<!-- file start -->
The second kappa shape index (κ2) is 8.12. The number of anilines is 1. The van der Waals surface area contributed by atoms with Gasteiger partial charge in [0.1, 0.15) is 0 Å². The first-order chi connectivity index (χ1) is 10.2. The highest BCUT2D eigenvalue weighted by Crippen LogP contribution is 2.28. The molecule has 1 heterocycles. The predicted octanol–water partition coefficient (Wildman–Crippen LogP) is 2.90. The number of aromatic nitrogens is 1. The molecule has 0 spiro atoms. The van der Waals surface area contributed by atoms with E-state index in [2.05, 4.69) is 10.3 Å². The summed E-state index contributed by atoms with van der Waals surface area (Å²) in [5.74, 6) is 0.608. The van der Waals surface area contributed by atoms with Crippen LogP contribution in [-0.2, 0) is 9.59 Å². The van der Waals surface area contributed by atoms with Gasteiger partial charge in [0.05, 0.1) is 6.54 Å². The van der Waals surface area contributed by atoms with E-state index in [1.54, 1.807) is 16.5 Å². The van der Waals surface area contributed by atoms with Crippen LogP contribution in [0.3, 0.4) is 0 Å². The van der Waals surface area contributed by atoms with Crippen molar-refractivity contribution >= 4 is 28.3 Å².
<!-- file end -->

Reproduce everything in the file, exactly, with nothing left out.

The second kappa shape index (κ2) is 8.12. The number of anilines is 1. The van der Waals surface area contributed by atoms with Gasteiger partial charge in [0.1, 0.15) is 0 Å². The first-order chi connectivity index (χ1) is 10.2. The highest BCUT2D eigenvalue weighted by Crippen LogP contribution is 2.28. The molecule has 1 heterocycles. The predicted octanol–water partition coefficient (Wildman–Crippen LogP) is 2.90. The number of aromatic nitrogens is 1. The molecule has 0 spiro atoms. The van der Waals surface area contributed by atoms with E-state index in [2.05, 4.69) is 10.3 Å². The summed E-state index contributed by atoms with van der Waals surface area (Å²) in [5.74, 6) is 0.608. The van der Waals surface area contributed by atoms with Crippen LogP contribution in [-0.2, 0) is 9.59 Å². The van der Waals surface area contributed by atoms with Gasteiger partial charge in [0.05, 0.1) is 6.54 Å². The van der Waals surface area contributed by atoms with E-state index in [1.54, 1.807) is 16.5 Å². The van der Waals surface area contributed by atoms with Crippen LogP contribution in [0.3, 0.4) is 0 Å². The van der Waals surface area contributed by atoms with Crippen molar-refractivity contribution >= 4 is 28.3 Å².